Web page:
The “problem resident” Martin referred to, Cynthia Herald, had spent years in a legal battle with her former employer.
A New Mexico law that allows legal settlements with state agencies to be kept a secret for at least six months may get a makeover in the next legislative session.
General Services Department Secretary Ken Ortiz told NM Political Report his office, which oversees the state’s Risk Management Division, is in the process of creating a working group to address a relatively unknown statute that mandates settlements stay secret for 180 days. The same law that established the Risk Management Division, which often serves as the state’s de facto insurance provider, contains a “confidentiality of records” section, which is often referred to by its citation number 15-7-9 as legal shorthand.
That section of the statute is less than 300 words and is ambiguous about exactly when the 180 days starts. There are four instances in which the law says the clock starts ticking: when “all statutes of limitation applicable to the claim have run,” when litigation is done, when the “claim” is settled or when the claim is in “closed status.”
Ortiz said previous claims filed with Risk Management were sometimes never put into closed status, simply because someone failed to close it in division’s computer system.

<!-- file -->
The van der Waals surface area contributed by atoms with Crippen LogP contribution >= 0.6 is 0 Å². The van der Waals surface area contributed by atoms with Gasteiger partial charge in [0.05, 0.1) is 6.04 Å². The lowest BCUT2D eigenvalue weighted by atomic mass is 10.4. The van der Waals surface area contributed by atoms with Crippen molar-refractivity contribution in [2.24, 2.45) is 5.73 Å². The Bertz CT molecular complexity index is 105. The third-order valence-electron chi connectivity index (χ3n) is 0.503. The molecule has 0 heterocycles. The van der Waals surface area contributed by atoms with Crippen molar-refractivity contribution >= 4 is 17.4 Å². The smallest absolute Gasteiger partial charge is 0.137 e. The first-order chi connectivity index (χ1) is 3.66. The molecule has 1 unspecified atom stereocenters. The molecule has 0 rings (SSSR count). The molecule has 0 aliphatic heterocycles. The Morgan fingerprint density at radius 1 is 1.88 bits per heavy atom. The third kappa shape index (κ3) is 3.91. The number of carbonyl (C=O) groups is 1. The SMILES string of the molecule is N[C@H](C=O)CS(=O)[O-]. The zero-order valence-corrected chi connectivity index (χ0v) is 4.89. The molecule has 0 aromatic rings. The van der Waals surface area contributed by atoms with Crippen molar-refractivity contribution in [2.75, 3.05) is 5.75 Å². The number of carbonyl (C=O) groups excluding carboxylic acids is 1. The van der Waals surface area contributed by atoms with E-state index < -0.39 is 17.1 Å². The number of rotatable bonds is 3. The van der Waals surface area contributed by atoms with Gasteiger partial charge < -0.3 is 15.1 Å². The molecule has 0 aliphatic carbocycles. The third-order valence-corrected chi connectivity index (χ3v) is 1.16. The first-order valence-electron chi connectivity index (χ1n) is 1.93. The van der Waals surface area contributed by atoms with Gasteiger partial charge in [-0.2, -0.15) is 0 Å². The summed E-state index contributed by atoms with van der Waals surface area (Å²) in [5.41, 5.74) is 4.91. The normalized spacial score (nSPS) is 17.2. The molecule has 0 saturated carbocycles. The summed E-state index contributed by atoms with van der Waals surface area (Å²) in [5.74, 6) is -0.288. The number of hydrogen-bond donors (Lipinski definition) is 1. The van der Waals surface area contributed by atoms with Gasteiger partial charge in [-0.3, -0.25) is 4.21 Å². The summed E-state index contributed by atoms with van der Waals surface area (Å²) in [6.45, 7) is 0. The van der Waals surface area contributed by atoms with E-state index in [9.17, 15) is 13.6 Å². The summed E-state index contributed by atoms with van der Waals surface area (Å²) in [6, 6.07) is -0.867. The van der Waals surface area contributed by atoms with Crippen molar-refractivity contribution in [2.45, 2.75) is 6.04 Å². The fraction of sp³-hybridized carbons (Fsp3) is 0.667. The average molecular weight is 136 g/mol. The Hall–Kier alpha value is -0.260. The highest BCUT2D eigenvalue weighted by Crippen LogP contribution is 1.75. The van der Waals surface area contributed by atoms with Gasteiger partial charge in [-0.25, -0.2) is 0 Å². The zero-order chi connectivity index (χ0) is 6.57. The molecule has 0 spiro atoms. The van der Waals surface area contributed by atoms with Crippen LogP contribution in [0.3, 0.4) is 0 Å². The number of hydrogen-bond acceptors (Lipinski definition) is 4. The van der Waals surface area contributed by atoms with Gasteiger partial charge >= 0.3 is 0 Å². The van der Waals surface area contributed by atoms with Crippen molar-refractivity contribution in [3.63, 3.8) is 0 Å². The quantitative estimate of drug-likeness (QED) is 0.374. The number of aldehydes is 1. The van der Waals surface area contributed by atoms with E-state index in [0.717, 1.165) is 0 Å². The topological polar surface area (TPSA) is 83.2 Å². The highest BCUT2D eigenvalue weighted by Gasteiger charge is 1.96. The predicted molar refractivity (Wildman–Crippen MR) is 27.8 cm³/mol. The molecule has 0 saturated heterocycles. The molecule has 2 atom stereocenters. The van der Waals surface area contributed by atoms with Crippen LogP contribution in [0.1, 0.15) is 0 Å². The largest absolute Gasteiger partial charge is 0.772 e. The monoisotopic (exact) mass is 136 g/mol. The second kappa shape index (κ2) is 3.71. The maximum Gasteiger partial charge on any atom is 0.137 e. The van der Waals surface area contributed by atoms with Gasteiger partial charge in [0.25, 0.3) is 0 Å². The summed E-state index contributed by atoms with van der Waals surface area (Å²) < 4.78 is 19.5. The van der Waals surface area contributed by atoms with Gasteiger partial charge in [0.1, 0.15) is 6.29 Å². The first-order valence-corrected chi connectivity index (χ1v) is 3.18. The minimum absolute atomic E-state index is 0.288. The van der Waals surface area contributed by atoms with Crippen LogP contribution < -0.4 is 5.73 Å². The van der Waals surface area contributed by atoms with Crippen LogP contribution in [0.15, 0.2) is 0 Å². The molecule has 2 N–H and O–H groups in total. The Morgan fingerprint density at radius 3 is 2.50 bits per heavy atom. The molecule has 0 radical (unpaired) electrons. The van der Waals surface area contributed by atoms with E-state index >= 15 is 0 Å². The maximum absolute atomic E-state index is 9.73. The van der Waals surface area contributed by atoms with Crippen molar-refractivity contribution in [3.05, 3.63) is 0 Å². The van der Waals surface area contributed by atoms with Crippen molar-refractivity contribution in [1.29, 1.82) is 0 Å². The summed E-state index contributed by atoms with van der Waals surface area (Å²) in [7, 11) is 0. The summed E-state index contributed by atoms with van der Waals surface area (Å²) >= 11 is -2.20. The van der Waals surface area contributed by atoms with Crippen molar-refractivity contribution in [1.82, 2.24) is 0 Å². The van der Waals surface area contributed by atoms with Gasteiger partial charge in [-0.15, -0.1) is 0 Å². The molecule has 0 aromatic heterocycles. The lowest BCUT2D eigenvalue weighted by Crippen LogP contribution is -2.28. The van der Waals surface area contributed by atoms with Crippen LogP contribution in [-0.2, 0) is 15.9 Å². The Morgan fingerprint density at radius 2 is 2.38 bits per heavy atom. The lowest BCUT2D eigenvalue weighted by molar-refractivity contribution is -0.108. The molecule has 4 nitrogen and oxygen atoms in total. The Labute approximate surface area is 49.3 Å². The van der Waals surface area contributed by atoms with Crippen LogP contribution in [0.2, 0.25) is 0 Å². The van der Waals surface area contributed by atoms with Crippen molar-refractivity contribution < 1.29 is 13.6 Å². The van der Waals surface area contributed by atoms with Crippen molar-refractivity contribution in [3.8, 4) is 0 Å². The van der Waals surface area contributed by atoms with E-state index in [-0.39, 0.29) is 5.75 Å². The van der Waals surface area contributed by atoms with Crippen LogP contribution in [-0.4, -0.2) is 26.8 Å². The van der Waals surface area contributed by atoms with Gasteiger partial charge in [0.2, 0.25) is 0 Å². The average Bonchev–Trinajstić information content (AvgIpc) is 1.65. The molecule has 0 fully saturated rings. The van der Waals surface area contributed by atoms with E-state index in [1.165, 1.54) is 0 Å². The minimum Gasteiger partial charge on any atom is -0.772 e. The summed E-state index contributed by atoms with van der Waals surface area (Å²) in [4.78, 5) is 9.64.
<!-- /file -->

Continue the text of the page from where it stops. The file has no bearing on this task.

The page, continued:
“I wanted to take the human element out of 15-7-9,” Ortiz said.
The failure to “physically click on a button,” Ortiz said, would sometimes delay the start of the 180 days by an extra six months.
“What we’ve seen when we reviewed settlements is, for whatever reason, it took several months after the final action on that case for the staff to administratively close it,” Ortiz said.
That means a 180-day confidentiality period could easily run for more than a year. Last year, for example, the New Mexico Corrections Department settled a lawsuit with six women who sued the state, claiming they were sexual assaulted and harassed by their superiors. That case was settled in January 2018, but GSD’s lawyer at the time said claims were not complete until all of the state’s legal bills were paid, which did not happen until six months after the case was dismissed.
Now Ortiz said he’s working with the governor’s office and lawmakers to better define when the confidentiality period starts, and possibly address whether it should even be 180 days.
Mr. Ortiz goes to the Legislature
Ortiz said he was aware of the confidentiality period before he took the job as cabinet secretary, but was not fully aware of the issues it presented until he started getting calls from news reporters—this one included—about settlements.
“We thought, ‘This is truly tax payer money and people have a right to know,’” Ortiz said.
Ortiz said conversations about transparency also came up when State Sen. Sander Rue, R-Albuquerque, and State Rep. Linda Trujillo, D-Santa Fe, introduced a bill that would require the state to post the specifics of all human rights settlements online. Ortiz said he wants to include the two lawmakers in crafting legislation to address the issue.